image of 1871 fire

Unknown source. Taken from historical tour.

Sources:

Brigham, Johnson. Des Moines: The Pioneer of Municipal Progress and Reform of the Middle West Together with the History of Polk County, Iowa. . . vol. 1.  Chicago:  S.J. Clarke, 1911

Hunter, Dan.  Des Moines: Confluence of People and Resources.  1982:  Public Library of Des Moines.

Content also from the Des Moines Architectural and Historical Tour.

Des Moines Historic Tour #5

James Savery image

James Savery from History of Des Moines and Polk County, Iowa by Johnson Brigham. Vol. 1, p. 49. S.J. Clarke: 1911.

James C. Savery, with his brothers Chester and George, purchased their first hotel in 1853 on the south side of Walnut close to the Western Stagecoach Depot on Third Street.

It cost $6 to ride the stagecoach down to Keokuk in the 1860’s.  Early travelers reported that for $6 the passengers were treated to unlimited swearing and were frequently called upon to assist in the passage when the stagecoach became mired in mud.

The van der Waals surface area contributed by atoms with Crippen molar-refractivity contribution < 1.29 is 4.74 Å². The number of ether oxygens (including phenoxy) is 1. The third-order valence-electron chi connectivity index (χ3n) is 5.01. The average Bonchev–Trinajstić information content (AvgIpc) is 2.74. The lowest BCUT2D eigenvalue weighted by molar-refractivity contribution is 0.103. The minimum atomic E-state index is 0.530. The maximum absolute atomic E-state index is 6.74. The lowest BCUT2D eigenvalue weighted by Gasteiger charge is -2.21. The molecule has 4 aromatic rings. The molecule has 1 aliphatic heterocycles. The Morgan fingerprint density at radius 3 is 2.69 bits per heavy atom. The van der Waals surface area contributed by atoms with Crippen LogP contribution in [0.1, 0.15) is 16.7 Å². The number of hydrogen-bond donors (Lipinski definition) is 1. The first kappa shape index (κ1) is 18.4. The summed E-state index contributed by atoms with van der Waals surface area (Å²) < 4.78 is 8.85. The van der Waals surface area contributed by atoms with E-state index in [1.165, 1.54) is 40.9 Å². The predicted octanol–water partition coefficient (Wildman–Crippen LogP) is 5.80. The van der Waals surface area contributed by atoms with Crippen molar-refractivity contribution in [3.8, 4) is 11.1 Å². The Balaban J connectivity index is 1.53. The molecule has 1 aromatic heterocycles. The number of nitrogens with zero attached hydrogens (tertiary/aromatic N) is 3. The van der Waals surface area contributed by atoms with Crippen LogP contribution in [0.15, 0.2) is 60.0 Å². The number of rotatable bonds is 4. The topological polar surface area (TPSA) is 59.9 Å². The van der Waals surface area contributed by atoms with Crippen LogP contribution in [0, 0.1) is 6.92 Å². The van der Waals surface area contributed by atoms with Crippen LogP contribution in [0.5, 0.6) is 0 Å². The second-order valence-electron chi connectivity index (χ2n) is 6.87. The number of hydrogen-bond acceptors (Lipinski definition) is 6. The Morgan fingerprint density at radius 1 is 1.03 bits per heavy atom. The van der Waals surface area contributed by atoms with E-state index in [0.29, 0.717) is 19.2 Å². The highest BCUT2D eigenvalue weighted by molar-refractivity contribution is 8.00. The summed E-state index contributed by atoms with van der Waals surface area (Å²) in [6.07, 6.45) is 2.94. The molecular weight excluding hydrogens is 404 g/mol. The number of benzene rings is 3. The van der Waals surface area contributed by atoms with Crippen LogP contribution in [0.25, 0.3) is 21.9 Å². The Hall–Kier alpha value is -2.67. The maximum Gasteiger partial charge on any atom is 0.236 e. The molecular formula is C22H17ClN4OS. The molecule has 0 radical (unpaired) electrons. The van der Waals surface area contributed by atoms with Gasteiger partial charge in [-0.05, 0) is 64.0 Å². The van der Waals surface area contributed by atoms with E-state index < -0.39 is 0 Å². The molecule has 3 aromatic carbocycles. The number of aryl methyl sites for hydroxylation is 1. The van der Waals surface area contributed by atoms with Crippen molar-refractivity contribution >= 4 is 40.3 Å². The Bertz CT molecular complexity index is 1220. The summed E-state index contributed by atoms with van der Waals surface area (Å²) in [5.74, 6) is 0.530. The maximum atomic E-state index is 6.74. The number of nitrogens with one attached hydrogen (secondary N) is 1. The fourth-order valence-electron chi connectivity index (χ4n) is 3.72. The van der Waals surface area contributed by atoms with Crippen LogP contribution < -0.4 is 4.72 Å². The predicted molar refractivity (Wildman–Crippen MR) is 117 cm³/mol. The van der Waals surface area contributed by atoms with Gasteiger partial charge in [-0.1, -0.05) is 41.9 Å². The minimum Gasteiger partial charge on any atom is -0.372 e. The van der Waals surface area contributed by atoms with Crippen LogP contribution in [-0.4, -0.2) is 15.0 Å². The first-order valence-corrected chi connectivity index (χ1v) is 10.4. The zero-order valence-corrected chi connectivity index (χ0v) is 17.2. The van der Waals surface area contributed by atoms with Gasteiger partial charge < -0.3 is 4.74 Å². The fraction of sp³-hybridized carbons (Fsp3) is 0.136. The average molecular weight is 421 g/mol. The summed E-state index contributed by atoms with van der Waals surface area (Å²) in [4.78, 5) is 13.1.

The Walnut area (3rd to 4th Street) encompassed many Des Moines Landmarks:

Graefe House image

Atlas of the State of Iowa, 1904.

  • Graefe House, above, Michael Kennedy’s “First Livery Stable in the City” (The Civic Center is now here)
image

Unknown source

  • The busy Exchange Block, above (built in 1850), and housed the city council and offices of doctors, lawyers, and other professionals
  • Green and Weare Banking House of 1855, which was under the supervision of Hoyt Sherman.
  • Carter, Hussey, and Curl, publishers, bookbinders, and stationers.

From

Hunter, Dan.  Des Moines: Confluence of People and Resources.  1982:  Public Library of Des Moines.

Content also from the Des Moines Architectural and Historical Tour.

Historic Tour #4 – 2nd and Walnut

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This block between 2nd and 3rd Streets was the mercantile center of Des Moines in the 1850’s through the 1870’s.  Kuhn Brothers Men’s Clothing and Jacob’s Millinery (later Wolf’s) was here; Julius Mandelbaum was a partner in this firm and in the 1920’s he merged with Younkers.

In the mid 1870’s business activity shifted to Walnut Street.   In this time, Harbach’s furniture store was located on Second Street.  Furniture manufacturers of the 19th century also served the community as undertakers because they were the only ones with the facilities to construct coffins.  In fact, Lots company, an early Des Moines furniture store and coffin maker solemnly announced in their ad, “undertaking performed on short notice.”  Harbach Furniture claimed “one rested in their furniture from the cradle to the grave.”

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Building was once Hierb’s Saloon, no longer standing.